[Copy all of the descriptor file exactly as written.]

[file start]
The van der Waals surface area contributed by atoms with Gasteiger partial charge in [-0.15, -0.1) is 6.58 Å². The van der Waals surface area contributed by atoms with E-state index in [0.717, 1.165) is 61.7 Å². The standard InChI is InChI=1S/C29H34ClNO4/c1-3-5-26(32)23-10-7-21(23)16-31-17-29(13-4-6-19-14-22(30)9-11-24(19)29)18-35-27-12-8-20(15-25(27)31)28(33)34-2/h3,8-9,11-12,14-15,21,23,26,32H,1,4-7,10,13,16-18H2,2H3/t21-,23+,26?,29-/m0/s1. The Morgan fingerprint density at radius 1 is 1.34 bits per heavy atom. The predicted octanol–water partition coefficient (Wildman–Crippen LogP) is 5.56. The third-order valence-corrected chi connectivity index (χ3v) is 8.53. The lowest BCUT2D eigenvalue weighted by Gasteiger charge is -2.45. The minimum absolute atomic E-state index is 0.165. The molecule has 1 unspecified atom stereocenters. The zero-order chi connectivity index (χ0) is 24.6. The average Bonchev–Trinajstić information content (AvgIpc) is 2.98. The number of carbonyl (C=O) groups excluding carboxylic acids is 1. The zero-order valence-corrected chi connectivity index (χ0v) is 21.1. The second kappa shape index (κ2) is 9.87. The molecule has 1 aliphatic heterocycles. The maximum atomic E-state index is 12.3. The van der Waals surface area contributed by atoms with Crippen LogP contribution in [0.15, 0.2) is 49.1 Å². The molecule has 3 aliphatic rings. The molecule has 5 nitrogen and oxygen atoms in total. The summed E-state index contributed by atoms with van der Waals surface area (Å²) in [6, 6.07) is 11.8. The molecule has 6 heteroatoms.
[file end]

The van der Waals surface area contributed by atoms with Gasteiger partial charge in [-0.15, -0.1) is 6.58 Å². The van der Waals surface area contributed by atoms with E-state index in [0.717, 1.165) is 61.7 Å². The standard InChI is InChI=1S/C29H34ClNO4/c1-3-5-26(32)23-10-7-21(23)16-31-17-29(13-4-6-19-14-22(30)9-11-24(19)29)18-35-27-12-8-20(15-25(27)31)28(33)34-2/h3,8-9,11-12,14-15,21,23,26,32H,1,4-7,10,13,16-18H2,2H3/t21-,23+,26?,29-/m0/s1. The Morgan fingerprint density at radius 1 is 1.34 bits per heavy atom. The predicted octanol–water partition coefficient (Wildman–Crippen LogP) is 5.56. The third-order valence-corrected chi connectivity index (χ3v) is 8.53. The lowest BCUT2D eigenvalue weighted by Gasteiger charge is -2.45. The minimum absolute atomic E-state index is 0.165. The molecule has 1 unspecified atom stereocenters. The zero-order chi connectivity index (χ0) is 24.6. The average Bonchev–Trinajstić information content (AvgIpc) is 2.98. The number of carbonyl (C=O) groups excluding carboxylic acids is 1. The zero-order valence-corrected chi connectivity index (χ0v) is 21.1. The second kappa shape index (κ2) is 9.87. The molecule has 1 aliphatic heterocycles. The maximum atomic E-state index is 12.3. The van der Waals surface area contributed by atoms with Crippen LogP contribution in [0.15, 0.2) is 49.1 Å². The molecule has 3 aliphatic rings. The molecule has 5 nitrogen and oxygen atoms in total. The summed E-state index contributed by atoms with van der Waals surface area (Å²) in [6, 6.07) is 11.8. The molecule has 6 heteroatoms.